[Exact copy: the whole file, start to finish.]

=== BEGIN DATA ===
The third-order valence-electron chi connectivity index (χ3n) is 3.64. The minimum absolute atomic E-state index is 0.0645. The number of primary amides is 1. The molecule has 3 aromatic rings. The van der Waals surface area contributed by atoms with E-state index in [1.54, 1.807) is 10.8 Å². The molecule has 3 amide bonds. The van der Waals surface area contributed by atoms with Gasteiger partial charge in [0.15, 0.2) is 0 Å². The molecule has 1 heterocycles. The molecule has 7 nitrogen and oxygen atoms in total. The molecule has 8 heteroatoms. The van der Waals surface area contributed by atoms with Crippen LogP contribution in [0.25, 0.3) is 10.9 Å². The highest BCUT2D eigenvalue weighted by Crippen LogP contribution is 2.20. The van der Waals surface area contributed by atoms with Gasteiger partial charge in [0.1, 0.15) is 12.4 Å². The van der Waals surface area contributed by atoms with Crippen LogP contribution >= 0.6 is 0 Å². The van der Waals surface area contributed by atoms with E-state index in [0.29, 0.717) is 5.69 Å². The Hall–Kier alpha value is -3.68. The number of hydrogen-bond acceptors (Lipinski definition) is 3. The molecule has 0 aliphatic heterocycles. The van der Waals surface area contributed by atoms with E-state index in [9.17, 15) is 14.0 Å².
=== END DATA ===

The third-order valence-electron chi connectivity index (χ3n) is 3.64. The minimum absolute atomic E-state index is 0.0645. The number of primary amides is 1. The molecule has 3 aromatic rings. The van der Waals surface area contributed by atoms with E-state index in [1.54, 1.807) is 10.8 Å². The molecule has 3 amide bonds. The van der Waals surface area contributed by atoms with Gasteiger partial charge in [0.15, 0.2) is 0 Å². The molecule has 1 heterocycles. The molecule has 7 nitrogen and oxygen atoms in total. The molecule has 8 heteroatoms. The van der Waals surface area contributed by atoms with Crippen LogP contribution in [0.25, 0.3) is 10.9 Å². The highest BCUT2D eigenvalue weighted by Crippen LogP contribution is 2.20. The van der Waals surface area contributed by atoms with Gasteiger partial charge in [0.1, 0.15) is 12.4 Å². The van der Waals surface area contributed by atoms with Crippen LogP contribution >= 0.6 is 0 Å². The van der Waals surface area contributed by atoms with E-state index in [0.29, 0.717) is 5.69 Å². The Hall–Kier alpha value is -3.68. The number of hydrogen-bond acceptors (Lipinski definition) is 3. The molecule has 0 aliphatic heterocycles. The van der Waals surface area contributed by atoms with E-state index in [9.17, 15) is 14.0 Å².